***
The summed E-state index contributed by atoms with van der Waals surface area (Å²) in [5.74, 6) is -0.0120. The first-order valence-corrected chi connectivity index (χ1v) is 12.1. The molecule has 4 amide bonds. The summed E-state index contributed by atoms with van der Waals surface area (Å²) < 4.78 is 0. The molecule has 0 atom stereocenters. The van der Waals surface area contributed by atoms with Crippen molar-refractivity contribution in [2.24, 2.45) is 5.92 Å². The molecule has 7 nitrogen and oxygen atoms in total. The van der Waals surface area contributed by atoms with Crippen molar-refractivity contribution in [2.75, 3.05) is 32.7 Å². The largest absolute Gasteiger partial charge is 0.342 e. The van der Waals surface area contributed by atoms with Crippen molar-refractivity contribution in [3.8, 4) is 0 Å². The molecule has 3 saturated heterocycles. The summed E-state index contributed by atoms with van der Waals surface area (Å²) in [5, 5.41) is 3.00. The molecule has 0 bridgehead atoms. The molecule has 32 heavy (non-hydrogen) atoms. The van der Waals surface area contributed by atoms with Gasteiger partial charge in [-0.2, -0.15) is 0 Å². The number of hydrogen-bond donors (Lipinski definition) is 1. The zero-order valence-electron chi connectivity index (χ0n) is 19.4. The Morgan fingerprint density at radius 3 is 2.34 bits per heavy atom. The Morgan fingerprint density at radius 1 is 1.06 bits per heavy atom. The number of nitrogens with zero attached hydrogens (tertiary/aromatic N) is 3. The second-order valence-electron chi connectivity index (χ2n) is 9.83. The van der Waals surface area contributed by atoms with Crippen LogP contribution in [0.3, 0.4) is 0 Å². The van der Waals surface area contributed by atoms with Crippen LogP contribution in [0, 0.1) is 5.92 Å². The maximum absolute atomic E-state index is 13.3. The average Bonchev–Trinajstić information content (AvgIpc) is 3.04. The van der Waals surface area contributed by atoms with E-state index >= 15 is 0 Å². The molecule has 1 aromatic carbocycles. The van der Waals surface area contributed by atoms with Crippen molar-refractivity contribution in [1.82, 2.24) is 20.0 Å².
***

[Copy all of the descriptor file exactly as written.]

The summed E-state index contributed by atoms with van der Waals surface area (Å²) in [5.74, 6) is -0.0120. The first-order valence-corrected chi connectivity index (χ1v) is 12.1. The molecule has 4 amide bonds. The summed E-state index contributed by atoms with van der Waals surface area (Å²) < 4.78 is 0. The molecule has 0 atom stereocenters. The van der Waals surface area contributed by atoms with Crippen molar-refractivity contribution in [2.24, 2.45) is 5.92 Å². The molecule has 7 nitrogen and oxygen atoms in total. The van der Waals surface area contributed by atoms with Crippen molar-refractivity contribution in [2.75, 3.05) is 32.7 Å². The largest absolute Gasteiger partial charge is 0.342 e. The van der Waals surface area contributed by atoms with Crippen molar-refractivity contribution in [3.8, 4) is 0 Å². The molecule has 3 saturated heterocycles. The summed E-state index contributed by atoms with van der Waals surface area (Å²) in [5, 5.41) is 3.00. The molecule has 0 bridgehead atoms. The molecule has 32 heavy (non-hydrogen) atoms. The van der Waals surface area contributed by atoms with Gasteiger partial charge in [-0.2, -0.15) is 0 Å². The number of hydrogen-bond donors (Lipinski definition) is 1. The zero-order valence-electron chi connectivity index (χ0n) is 19.4. The Morgan fingerprint density at radius 3 is 2.34 bits per heavy atom. The Morgan fingerprint density at radius 1 is 1.06 bits per heavy atom. The number of nitrogens with zero attached hydrogens (tertiary/aromatic N) is 3. The second-order valence-electron chi connectivity index (χ2n) is 9.83. The van der Waals surface area contributed by atoms with Crippen LogP contribution in [0.3, 0.4) is 0 Å². The van der Waals surface area contributed by atoms with Crippen LogP contribution in [0, 0.1) is 5.92 Å². The maximum absolute atomic E-state index is 13.3. The average Bonchev–Trinajstić information content (AvgIpc) is 3.04. The van der Waals surface area contributed by atoms with E-state index >= 15 is 0 Å². The molecule has 1 aromatic carbocycles. The van der Waals surface area contributed by atoms with Crippen molar-refractivity contribution in [1.82, 2.24) is 20.0 Å².